1) Football is an unknown. No amateur structure. Nothing on a free TV network to make it more visible. From my personnal experience, i don't know anybody who knows something about football. By extension, I never talk about it. So to speak, on a day to day basis, football doesn't exist in Europe.
2) Corollary of 1: people going to London to watch internationnal series are passionnate. And you need to be passionnate to go watch a game alone or with a friend/spouse if you're rich. I don't know about US games but internationnal series are a little expensive. Count a 1000 dollars to be comfortable with 2. London is an expensive city and not the most accessible one in Europe. So NFL football is for richest europeans. Is it good for promotion of a sport to make it only accessible to the elite? Maybe in the US but in Europe it will kill it.
3) London is not exactly an easy destination for a European. If to promote soccer I reloacte a soccer club in an imaginary Boston speaking and understanding only a bostonian english and using a bostonian dollar should i be considered as a wise businessman? Not even mentionning border controls and constant suspicion of police officers.
Before relocating an NFL team in Europe make it visible before mister Goodell. Make it known in his essence by promoting flag football for kids.
Actually a NFL team in Europe will just have as many success as defunct NFL Europe. At least, I'll can see a game each year.
First of all, I love that you wouldn't even hypothosize about moving the Colts or Peyton.
I'm sure in one of my MBA classes, the economic theory of "a business is either growing or it is dieing" was discussed. Alas, I am ashamed to say I must have slept through that lecture as I can not remember how viable this assertion actually is. Still, it does seem to be the premise the NFL is operating from.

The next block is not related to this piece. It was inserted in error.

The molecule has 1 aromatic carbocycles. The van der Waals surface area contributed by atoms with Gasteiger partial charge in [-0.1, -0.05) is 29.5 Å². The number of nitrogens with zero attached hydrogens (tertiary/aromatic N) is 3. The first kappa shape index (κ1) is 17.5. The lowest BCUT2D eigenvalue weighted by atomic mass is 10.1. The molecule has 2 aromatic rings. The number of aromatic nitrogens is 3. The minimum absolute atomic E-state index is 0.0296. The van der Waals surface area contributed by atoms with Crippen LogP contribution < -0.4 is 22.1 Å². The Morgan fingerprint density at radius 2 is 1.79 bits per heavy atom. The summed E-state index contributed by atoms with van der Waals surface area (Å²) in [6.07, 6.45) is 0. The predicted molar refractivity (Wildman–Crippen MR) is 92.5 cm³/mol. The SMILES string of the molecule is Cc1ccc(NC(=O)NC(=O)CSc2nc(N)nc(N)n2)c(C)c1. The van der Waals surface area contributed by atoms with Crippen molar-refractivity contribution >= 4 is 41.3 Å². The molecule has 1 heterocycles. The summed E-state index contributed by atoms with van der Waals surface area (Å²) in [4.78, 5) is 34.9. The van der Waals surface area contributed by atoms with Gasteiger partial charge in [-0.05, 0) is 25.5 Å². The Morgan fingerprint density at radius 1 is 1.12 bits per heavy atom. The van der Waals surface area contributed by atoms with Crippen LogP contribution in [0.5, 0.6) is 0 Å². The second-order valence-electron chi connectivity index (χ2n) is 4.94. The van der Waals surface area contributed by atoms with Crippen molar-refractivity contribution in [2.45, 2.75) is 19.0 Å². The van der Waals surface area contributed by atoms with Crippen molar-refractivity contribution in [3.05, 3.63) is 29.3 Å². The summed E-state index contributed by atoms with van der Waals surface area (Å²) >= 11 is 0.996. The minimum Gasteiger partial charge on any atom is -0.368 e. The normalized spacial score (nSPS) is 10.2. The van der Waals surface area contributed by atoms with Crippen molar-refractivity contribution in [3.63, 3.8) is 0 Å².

Soccer is the most popular sport in the world because it is actually played all over the world. Football remains uniquely American. And I wonder if that is part of the reason that Football is so popular, it remains exclusively ours. Basketball, baseball and hockey are also played all over the world. Football is really only played at any level here. (Sorry Canada.) Does the NFL expect if the London Fish 'N Chips becomes a reality, that kids all over Great Britian will suddenly start donning helmets and "Liverpool Friday Night Lights" will become the BBC's next great production?
By the way, LA didn't get a team while I was briefly distracted by Lefty falling short at the US Open again?
(But if given a choice between an 18 game schedule and a European Team, I say I'll lift a pint to you and welcome aboard.)
I agree, Laura, that for a European franchise to have any chance of success it must be part of a European Division. But there's another big issue that often gets discussed this side of the Atlantic, which is one of fan loyalty. Wembley Stadium has been filling seats every year because the one or two games attract neutral supporters (I have tickets for both games in 2013, even though the Colts aren't playing) but to fill the stadium eight times over will be difficult, even for teams like the Dolphins or 49ers who are popular in England. To generate loyalty for a team like the Jaguars or the Cardinals will be a huge task.
I think the two huge problems would be the travel and the fact that most players will have a strong preference to play in the USA. They'll do it if that's what they have to do to play pro football, but I'd expect European teams to be at a major competitive disadvantage with any sort of free agency.
Eventually I think we'll see something like the Canadian Football League in Europe. There will be plenty of Americans willing to live in Europe in order to play professional football. Usually after they give up on their NFL dreams. I believe that sort of arrangement is common in basketball and hockey - lots of 2nd tier American players go over there while some of the top Europeans come here.